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Bill signed for Mt. Calvary Cemetery in Portsmouth

Mt Calvary Cemetery in Portsmouth bill

Governor Ralph Northam signs ceremonial bill approved by a unanimous vote in the House Committee on Agriculture, Chesapeake and Natural Resources subcommittee for Mt. Calvary Cemetery in Portsmouth gravesite restoration and maintenance project.

2/19-22/2018 AAHSP member, Charles Johnson, excepts a $3000 check.

Virginia Assoication of Museums gifts support for endangered artifacts historical conservation of a segregation era "Colored" sink at a reception in Richmond.

2017 TOP 10 Endangered Artifacts Award!

Virginia Museums Advocacy awards African American Historical Society of Portsmouth (Portsmouth, VA) a special recognition from the independent Selection Committee, to conserve its Segregated Era "Colored" Sink that exemplifies an era of separate but equal life in the South under "Jim Crow" laws.

2014 BCALA “Library of the Year” Award!

Restoration of the Portsmouth
(Colored) Community Library

The Portsmouth (Colored) Community Library served black patrons from 1945 until 1963, when the main library was integrated. The small, one-story brick building was originally located on South Street near Effingham. The land at this site was purchased with donations made by Portsmouth citizens, black and white, and the building was constructed at city expense.

Some of the 10,000 books available for black readers were James Weldon Johnson's Along This Way, Henrietta Buckmaster's Let My People Go, Langston Hughes' The Big Sea, and Carter G. Woodson's Mis-Education of the Negro.

In recognition of the historical importance of the structure, the Portsmouth Community Library is on the National Register of Historic Places.

Over the years the Community Library building fell into disrepair, and in 2003 the African American Historical Society of Portsmouth decided to prioritize saving the building. With the help of the City of Portsmouth; Greg Rutledge, AIA, of Hanbury, Evans, Wright, and Vlattas and Company; the Norfolk Foundation; the Beazley Foundation; Wheelabrator Technologies; and many additional individuals, businesses, churches, and organizations, the building has been saved and renovations are nearly complete.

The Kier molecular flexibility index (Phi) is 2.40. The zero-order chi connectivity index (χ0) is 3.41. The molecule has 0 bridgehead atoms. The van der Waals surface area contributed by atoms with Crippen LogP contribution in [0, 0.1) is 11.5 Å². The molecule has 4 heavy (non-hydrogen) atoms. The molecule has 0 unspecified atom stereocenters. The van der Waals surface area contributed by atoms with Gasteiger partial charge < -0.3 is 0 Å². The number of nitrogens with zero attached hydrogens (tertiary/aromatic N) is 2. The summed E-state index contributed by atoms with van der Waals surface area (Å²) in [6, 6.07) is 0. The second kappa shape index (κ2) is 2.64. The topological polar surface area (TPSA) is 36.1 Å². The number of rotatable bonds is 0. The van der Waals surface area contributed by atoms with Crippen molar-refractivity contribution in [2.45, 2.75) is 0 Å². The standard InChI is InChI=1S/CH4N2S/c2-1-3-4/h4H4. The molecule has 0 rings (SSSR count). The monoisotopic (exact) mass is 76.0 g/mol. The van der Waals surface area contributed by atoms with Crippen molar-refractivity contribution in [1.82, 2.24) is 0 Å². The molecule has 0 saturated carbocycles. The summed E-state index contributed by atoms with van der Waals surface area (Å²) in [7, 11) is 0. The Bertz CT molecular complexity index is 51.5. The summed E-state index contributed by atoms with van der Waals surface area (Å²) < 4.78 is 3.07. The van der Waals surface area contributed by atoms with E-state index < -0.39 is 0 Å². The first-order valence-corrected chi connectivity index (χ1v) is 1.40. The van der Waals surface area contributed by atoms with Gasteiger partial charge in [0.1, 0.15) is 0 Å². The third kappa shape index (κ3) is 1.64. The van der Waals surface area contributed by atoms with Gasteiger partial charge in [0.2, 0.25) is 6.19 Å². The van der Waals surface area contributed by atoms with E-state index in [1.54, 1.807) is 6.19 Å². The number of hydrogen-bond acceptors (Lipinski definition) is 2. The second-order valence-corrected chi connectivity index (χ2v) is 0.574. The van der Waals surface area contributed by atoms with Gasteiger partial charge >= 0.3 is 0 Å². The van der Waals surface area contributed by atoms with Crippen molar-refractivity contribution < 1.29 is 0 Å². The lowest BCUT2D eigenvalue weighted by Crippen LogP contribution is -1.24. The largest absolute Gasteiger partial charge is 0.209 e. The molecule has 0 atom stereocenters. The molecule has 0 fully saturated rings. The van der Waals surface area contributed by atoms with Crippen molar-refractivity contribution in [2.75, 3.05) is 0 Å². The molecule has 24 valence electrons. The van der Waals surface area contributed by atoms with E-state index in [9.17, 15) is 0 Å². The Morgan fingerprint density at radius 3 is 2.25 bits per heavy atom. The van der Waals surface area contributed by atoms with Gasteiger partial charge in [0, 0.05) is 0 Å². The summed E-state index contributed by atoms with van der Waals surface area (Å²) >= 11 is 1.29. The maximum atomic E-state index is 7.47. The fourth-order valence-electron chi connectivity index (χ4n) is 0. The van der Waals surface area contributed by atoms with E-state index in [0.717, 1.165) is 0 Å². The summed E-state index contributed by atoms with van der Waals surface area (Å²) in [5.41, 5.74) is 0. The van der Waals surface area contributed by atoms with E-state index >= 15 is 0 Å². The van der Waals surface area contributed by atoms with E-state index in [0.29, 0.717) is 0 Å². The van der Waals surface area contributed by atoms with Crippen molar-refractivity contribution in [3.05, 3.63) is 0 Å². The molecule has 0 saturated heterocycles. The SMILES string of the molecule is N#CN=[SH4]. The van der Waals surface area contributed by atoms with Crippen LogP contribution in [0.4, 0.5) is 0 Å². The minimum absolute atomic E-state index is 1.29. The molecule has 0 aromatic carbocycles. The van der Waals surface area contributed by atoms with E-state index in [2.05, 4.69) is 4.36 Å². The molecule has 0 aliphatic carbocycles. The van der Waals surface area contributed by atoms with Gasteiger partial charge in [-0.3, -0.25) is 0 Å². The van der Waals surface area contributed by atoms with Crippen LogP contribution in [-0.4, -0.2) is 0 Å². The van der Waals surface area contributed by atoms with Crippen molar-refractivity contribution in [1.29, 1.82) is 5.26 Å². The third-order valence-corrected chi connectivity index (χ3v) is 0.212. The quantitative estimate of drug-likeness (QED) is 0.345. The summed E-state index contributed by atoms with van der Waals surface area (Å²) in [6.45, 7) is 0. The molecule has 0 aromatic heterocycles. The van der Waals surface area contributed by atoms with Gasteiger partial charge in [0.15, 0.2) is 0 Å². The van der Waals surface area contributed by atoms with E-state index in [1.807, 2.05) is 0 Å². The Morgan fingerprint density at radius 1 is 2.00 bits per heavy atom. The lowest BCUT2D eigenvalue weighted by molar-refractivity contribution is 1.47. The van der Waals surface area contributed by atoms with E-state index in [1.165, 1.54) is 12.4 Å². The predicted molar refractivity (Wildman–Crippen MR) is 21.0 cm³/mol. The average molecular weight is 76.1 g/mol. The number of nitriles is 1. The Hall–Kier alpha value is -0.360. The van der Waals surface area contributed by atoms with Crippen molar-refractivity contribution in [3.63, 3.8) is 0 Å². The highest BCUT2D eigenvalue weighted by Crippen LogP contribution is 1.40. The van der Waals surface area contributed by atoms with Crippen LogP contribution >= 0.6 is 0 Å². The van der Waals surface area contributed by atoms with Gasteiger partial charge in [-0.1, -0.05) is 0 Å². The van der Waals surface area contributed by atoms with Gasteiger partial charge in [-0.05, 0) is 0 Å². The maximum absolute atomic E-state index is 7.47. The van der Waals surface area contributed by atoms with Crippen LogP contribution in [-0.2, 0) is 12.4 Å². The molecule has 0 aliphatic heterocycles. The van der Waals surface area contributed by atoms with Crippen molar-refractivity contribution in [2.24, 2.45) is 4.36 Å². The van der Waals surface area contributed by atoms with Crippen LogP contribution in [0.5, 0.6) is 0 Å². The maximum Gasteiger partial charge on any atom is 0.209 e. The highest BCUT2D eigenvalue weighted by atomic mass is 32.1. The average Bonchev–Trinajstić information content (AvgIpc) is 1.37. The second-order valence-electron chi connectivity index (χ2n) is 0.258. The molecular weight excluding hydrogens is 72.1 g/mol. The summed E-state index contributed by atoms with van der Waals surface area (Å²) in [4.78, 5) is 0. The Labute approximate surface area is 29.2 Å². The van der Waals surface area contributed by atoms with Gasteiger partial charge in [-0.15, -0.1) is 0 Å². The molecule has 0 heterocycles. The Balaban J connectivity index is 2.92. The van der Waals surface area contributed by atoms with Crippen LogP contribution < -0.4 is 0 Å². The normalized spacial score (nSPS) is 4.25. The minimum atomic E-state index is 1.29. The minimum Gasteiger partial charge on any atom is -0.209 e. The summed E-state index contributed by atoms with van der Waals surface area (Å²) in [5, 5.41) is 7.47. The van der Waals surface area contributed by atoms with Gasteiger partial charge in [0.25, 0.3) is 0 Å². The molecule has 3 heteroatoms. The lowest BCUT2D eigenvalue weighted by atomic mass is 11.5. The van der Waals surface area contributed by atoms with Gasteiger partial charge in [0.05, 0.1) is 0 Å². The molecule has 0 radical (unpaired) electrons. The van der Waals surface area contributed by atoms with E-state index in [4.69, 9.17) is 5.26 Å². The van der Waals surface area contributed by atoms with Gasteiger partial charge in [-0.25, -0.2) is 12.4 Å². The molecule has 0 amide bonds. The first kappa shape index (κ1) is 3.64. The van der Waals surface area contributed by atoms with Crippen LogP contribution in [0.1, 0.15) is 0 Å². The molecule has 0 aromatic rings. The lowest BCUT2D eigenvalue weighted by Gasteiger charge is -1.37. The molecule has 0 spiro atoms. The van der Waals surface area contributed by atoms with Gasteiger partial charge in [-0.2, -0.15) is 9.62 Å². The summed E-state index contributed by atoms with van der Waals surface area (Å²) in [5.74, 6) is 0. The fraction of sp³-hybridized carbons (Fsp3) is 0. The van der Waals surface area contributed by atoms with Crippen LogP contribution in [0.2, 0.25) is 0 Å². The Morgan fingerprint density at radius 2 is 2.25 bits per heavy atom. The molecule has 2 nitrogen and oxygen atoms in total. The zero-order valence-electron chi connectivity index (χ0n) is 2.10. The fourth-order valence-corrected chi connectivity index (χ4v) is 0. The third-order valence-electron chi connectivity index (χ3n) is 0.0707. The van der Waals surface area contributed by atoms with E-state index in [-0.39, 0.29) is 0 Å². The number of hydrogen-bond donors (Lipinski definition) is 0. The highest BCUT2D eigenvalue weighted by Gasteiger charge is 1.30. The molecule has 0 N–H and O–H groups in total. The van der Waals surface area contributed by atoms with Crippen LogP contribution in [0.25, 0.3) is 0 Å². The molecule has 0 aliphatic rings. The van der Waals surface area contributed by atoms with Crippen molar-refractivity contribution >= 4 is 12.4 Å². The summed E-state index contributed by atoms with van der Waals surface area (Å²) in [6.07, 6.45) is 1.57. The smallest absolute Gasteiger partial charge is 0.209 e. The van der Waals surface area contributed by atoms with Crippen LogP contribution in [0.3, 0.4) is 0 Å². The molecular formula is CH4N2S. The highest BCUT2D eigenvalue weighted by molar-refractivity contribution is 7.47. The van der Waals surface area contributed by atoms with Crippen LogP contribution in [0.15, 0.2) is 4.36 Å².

The restored building will house the Portsmouth African American Museum. Although housed in Portsmouth, this museum will be an important resource, artifact, and memorial to African Americans throughout Hampton Roads. We already have artifacts, photographs, oral histories, and more to exhibit, including two tables, a small desk, one chair, and a small handful of books that were used in the Portsmouth Community Library. The architect was able to draw and locate the reception desk from the floor imprint, and a master wood finisher is reconstructing that desk. A most interesting addition to the museum's collection came from CSX, a railroad company with a warehouse in Portsmouth. The company donated not only $5,000 for restoration purposes but also a sink from their Portsmouth warehouse that still has the word "colored" embossed on it.

View the video of Mae Breckenridge-Haywood at the Portsmouth Community Library building. Thank you.

Press Release pdf | doc


High Five for HistoryIn 1944, Friends of the Colored Library" donated $1.00 toward building the Colored library. Now we are asking for a donation of $5.00 or more to continue our "High Five for History" legacy campaign to continue support of the Portsmouth African American Museum and Cultural Center.

The Portsmouth (Colored) Community Library's Gala Grand Opening was on December 22, 2013 and it's first exhibit was on December 23, 2013.

The Community Library, c. 1960

The Portsmouth Community Library stands empty and in need of restoration. The library is currently located on the parking lot of Ebenezer Baptist Church in Portsmouth.

The Community Library, 2006

The weathered building serves a reminder of the days when African Americans could not use the “whites only” public library in the city. The Portsmouth Community Library operated between 1945 and 1962.